There is a great debate in this country about the risks and benefits of screening mammography. On one side of the debate are those in favor of the one-size-fits-all model of performing annual mammograms starting at the age of 40 for women who are not known to be at greatly elevated risk of developing breast cancer. The radiology community argues that this model reduces the rates of interval cancers, aids early detection, and should not be changed. On the other side of the debate are those who support the United States Preventive Services Task Force (USPSTF) recommendations to screen women biennially starting at age 50, and to screen women in their 40s based on personal preferences regarding the potential benefits and harms of screening.1 Specialists on this side of the debate believe that annual screening results in unacceptably high rates of false-positive recalls, overdiagnosis, and overtreatment.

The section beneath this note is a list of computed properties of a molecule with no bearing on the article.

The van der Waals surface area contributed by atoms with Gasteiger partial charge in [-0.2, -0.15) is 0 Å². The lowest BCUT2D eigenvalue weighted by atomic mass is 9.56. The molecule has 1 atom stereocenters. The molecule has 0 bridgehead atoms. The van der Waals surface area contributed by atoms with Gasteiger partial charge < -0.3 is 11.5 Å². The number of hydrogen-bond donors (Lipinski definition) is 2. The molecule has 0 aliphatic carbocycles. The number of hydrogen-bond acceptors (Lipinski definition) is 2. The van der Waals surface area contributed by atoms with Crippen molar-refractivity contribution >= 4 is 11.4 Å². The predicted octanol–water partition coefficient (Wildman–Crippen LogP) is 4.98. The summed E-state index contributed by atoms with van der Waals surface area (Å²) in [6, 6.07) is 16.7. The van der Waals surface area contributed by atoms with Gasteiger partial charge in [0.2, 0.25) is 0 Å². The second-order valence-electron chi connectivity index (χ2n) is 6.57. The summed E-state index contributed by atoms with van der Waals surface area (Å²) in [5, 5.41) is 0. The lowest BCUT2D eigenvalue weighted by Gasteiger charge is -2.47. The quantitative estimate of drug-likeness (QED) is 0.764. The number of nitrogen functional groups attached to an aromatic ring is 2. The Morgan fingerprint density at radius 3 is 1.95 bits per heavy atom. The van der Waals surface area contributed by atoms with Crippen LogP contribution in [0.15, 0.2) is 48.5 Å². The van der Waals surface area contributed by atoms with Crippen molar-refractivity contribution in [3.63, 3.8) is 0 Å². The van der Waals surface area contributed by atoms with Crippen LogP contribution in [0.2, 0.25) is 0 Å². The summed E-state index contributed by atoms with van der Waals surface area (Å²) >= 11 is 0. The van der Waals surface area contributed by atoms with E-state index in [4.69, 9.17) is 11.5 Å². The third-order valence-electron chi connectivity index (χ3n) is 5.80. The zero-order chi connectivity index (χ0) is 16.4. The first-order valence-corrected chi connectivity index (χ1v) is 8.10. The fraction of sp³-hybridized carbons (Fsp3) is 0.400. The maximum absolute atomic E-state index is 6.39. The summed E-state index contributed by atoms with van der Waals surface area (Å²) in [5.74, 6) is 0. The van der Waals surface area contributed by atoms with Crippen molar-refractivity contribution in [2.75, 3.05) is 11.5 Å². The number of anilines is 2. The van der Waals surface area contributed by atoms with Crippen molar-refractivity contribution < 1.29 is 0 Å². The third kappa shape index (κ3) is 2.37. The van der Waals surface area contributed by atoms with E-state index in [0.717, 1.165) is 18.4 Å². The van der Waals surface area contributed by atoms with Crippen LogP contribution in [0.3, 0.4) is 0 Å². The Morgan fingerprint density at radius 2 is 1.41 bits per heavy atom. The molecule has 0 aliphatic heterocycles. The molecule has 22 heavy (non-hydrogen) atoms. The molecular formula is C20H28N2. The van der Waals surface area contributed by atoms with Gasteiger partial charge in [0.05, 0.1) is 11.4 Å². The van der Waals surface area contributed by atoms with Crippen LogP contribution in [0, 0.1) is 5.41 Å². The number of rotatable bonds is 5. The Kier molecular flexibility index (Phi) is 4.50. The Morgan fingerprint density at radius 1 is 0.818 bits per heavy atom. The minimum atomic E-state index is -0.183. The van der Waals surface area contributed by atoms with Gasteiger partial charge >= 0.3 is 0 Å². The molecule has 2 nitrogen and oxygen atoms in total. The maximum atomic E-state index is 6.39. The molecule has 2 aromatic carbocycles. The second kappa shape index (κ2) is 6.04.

Recently, the USPSTF published a draft update to the 2009 breast cancer screening recommendations, and the debate has once again intensified. The solution to this problem is not to continue the debate with repetitious reviews of studies that were performed more than 30 years ago, but to focus ahead on how to make breast cancer screening safer and more effective. The time has come to put the debate to rest by conducting a modern-era screening trial.